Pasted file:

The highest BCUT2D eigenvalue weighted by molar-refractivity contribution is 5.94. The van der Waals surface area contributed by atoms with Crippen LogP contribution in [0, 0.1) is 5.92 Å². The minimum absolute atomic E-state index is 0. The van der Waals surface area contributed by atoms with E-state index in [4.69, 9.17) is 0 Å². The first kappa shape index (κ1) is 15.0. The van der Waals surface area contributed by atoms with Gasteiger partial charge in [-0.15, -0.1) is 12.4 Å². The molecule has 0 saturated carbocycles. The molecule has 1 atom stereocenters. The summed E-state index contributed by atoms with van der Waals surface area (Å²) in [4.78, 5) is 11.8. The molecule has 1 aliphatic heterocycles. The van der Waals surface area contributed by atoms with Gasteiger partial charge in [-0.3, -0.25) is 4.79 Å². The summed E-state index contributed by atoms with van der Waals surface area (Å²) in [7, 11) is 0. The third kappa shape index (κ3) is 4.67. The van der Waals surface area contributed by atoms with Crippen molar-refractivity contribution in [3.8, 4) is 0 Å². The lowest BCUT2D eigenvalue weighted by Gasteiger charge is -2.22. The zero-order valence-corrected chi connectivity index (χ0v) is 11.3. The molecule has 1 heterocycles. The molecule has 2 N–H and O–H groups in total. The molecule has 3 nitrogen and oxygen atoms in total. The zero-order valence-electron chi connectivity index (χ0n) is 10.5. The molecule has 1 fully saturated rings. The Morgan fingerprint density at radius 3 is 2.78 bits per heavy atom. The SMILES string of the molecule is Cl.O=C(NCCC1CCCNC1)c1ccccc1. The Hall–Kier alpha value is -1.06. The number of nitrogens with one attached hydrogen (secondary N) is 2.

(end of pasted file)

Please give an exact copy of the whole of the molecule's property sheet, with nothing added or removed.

The highest BCUT2D eigenvalue weighted by molar-refractivity contribution is 5.94. The van der Waals surface area contributed by atoms with Crippen LogP contribution in [0, 0.1) is 5.92 Å². The minimum absolute atomic E-state index is 0. The van der Waals surface area contributed by atoms with E-state index in [4.69, 9.17) is 0 Å². The first kappa shape index (κ1) is 15.0. The van der Waals surface area contributed by atoms with Gasteiger partial charge in [-0.15, -0.1) is 12.4 Å². The molecule has 0 saturated carbocycles. The molecule has 1 atom stereocenters. The summed E-state index contributed by atoms with van der Waals surface area (Å²) in [4.78, 5) is 11.8. The molecule has 1 aliphatic heterocycles. The van der Waals surface area contributed by atoms with Gasteiger partial charge in [-0.3, -0.25) is 4.79 Å². The summed E-state index contributed by atoms with van der Waals surface area (Å²) in [7, 11) is 0. The third kappa shape index (κ3) is 4.67. The van der Waals surface area contributed by atoms with Crippen molar-refractivity contribution in [3.8, 4) is 0 Å². The lowest BCUT2D eigenvalue weighted by Gasteiger charge is -2.22. The zero-order valence-corrected chi connectivity index (χ0v) is 11.3. The molecule has 1 heterocycles. The molecule has 2 N–H and O–H groups in total. The molecule has 3 nitrogen and oxygen atoms in total. The zero-order valence-electron chi connectivity index (χ0n) is 10.5. The molecule has 1 fully saturated rings. The Morgan fingerprint density at radius 3 is 2.78 bits per heavy atom. The SMILES string of the molecule is Cl.O=C(NCCC1CCCNC1)c1ccccc1. The Hall–Kier alpha value is -1.06. The number of nitrogens with one attached hydrogen (secondary N) is 2.